Since I agree with Darold on attempting to move it, but still have concerns about the proximity to the house for such a large growing species, which will have very heavy leaves someday when they drop, there is an intermediate solution.  Leave it in place and plant a second one in case you later decide that this one is placed too close to the house.  While you can grow some things close to the house, older fronds that press up to the house tend to be great places for mold to proliferate unseen on the back sides of the leaflets which results in unsightly mold.  If you ever have to tent your house for termites, expect damage from both the physical process of tenting as well as potential gassing of the roots.  As Jim demonstrated above, you can get by with some palms close to the house, but go into it knowing that you may wish it is further back at some point in time.  I have some two story high 25 year old Howeas and an extremely slow growing Hedyscepe canterburyana planted much as Jim has shown above, but I do wish that I had planted them further back from the house now.  The one that I'm really wishing I had planted further from the house though is my Dypsis robusta for the very reasons I identified above about leaf drop as it gets bigger.

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doubravsky

Hmmm.. "plant another one a little further away"......  I LIKE IT! 

 

My Terminix guy, who tells me every 3 months "you shouldn't have all those palms touching the house" just rolls his eyes when I say "thanks".  Interestingly, I had to be tented 5 years ago.... didn't have any root gassing problems... just some leaf damage from them putting the tent up.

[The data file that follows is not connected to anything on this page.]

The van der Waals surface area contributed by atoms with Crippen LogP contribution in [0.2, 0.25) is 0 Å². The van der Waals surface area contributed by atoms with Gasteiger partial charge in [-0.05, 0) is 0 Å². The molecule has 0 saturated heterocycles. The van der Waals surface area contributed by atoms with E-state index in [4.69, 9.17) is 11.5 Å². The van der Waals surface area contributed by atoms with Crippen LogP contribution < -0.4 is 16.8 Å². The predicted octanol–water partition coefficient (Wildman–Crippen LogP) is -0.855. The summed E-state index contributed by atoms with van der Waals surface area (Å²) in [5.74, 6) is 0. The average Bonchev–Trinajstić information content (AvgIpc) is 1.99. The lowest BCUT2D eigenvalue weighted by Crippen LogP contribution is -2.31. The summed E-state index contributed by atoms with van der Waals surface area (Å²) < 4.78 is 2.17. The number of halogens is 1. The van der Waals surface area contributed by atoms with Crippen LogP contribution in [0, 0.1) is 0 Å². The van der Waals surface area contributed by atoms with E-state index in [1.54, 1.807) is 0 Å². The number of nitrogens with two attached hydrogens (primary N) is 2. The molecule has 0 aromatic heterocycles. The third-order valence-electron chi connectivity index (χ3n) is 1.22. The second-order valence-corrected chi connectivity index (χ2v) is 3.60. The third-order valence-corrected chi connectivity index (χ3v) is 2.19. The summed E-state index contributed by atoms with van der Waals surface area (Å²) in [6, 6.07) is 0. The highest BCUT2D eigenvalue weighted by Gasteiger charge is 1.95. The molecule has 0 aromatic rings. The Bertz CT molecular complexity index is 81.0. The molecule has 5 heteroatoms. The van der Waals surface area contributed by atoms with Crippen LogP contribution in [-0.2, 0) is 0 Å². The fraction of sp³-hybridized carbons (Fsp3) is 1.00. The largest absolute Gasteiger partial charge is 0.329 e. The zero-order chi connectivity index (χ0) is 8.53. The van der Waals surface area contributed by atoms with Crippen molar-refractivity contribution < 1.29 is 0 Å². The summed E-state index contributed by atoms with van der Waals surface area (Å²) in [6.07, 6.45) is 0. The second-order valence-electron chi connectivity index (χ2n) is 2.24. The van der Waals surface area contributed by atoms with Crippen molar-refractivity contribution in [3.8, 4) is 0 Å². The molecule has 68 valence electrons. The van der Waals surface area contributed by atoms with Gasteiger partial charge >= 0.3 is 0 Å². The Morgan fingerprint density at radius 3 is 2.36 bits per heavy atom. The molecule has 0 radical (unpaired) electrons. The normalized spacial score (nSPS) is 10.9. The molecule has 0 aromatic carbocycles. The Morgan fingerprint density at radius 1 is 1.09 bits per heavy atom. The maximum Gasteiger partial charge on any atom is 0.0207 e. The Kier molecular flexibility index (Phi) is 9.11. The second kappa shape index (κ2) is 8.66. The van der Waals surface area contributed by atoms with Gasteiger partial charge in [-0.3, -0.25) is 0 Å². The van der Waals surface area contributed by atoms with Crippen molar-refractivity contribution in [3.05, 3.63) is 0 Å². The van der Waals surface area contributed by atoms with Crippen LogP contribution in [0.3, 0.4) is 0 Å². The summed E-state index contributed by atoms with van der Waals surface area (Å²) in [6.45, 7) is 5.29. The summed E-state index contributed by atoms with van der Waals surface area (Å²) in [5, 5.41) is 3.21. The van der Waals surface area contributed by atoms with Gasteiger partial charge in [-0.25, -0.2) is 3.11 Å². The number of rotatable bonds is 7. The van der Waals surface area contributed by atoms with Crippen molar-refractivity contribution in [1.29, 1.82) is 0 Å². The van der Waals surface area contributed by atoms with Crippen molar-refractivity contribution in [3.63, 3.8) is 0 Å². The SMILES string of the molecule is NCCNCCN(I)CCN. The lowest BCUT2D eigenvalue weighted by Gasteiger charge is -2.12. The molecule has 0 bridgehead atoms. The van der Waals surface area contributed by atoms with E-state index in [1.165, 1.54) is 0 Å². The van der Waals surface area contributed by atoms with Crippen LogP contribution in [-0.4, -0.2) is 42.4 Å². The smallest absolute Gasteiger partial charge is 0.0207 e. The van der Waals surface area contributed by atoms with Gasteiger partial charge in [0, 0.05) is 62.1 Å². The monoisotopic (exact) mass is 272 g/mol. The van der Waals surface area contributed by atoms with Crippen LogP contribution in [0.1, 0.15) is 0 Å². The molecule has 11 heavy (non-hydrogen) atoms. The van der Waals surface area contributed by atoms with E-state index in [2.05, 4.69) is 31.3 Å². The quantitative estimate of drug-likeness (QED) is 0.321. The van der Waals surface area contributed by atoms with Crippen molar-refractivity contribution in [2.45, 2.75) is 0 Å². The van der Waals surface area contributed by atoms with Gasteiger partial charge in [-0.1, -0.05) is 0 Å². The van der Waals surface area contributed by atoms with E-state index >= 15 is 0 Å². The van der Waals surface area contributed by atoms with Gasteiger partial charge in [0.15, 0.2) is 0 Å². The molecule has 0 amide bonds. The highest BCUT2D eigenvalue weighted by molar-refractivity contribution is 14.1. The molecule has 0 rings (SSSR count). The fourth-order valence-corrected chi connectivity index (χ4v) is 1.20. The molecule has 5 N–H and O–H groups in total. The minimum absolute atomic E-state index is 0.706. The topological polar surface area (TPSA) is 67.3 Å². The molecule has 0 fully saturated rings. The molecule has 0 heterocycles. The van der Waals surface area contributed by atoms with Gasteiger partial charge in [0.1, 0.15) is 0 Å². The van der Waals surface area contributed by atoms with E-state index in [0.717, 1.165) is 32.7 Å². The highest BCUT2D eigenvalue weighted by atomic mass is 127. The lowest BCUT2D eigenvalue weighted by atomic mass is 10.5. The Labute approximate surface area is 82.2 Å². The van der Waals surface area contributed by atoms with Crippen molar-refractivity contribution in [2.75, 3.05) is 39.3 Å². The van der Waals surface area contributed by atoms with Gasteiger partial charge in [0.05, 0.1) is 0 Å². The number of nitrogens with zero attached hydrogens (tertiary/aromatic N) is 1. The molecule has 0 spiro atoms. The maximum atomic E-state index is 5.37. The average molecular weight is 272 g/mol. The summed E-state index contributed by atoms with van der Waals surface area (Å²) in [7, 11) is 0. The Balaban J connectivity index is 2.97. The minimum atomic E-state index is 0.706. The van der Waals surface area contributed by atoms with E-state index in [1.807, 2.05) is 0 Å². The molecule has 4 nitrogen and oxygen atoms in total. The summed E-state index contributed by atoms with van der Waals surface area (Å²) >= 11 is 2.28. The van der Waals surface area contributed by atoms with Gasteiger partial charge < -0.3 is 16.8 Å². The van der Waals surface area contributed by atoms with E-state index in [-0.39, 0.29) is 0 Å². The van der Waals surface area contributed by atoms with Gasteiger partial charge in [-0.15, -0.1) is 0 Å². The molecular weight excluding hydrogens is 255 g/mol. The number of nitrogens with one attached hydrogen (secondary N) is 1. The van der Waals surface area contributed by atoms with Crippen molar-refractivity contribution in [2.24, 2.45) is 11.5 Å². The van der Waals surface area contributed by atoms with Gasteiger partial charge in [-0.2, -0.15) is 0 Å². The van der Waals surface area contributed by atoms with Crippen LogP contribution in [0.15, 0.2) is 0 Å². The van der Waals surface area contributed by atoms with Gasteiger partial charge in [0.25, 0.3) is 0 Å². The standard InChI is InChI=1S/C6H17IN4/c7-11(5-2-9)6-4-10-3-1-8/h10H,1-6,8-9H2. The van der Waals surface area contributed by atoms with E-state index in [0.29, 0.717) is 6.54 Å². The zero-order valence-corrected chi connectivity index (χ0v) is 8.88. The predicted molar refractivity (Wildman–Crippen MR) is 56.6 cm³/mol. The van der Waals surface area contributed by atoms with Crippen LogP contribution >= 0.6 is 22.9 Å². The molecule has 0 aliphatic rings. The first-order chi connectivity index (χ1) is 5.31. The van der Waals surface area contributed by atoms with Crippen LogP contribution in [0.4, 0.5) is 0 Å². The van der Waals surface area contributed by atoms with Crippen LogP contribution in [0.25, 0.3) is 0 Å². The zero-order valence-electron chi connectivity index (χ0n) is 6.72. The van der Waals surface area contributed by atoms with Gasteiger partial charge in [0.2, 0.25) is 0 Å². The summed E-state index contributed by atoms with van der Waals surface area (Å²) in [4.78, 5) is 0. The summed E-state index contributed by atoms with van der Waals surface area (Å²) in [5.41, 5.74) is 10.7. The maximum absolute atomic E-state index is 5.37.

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bar

Okay then.  Sounds like the consensus is that it stays.  I am not too concerned with the leaves hitting the house. I'll trim the ends as necessary.  Since they would be to the back of the view of the palm, I don't think that will be a problem.  I really can't see the heel on it.  But my guess is since this is a south facing wall, it will likely grow away from it and towards the sun anyway.  I was mostly concerned that there would be issues with the foundation of the house.  I've seen people with Washingtonias growing way too close, considering how thick their trunks get.  Wahingtonias grow so fast that you can hear them squeak! (That's from an old saying, "The corn grows so fast you can hear it squeak.")

Gee Jim now that's close to the house! 

Thank you all for your input.  I have three more D. decipiens near my pond.  I think that the pond will look great with those around it as they begin to get taller.   

Bruce

 

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KDubU
10 hours ago, Jim in Los Altos said:

I’ve got lots of palms closer to my house than that and I’ve never had a problem. Each palm has grown out slightly away from the wall and has cleared the eaves, barely. 

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Unbelievable close and unbelievable palms! Very nice. Can I ask Jim how long you have been at this? Stunning yard.

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Jim in Los Altos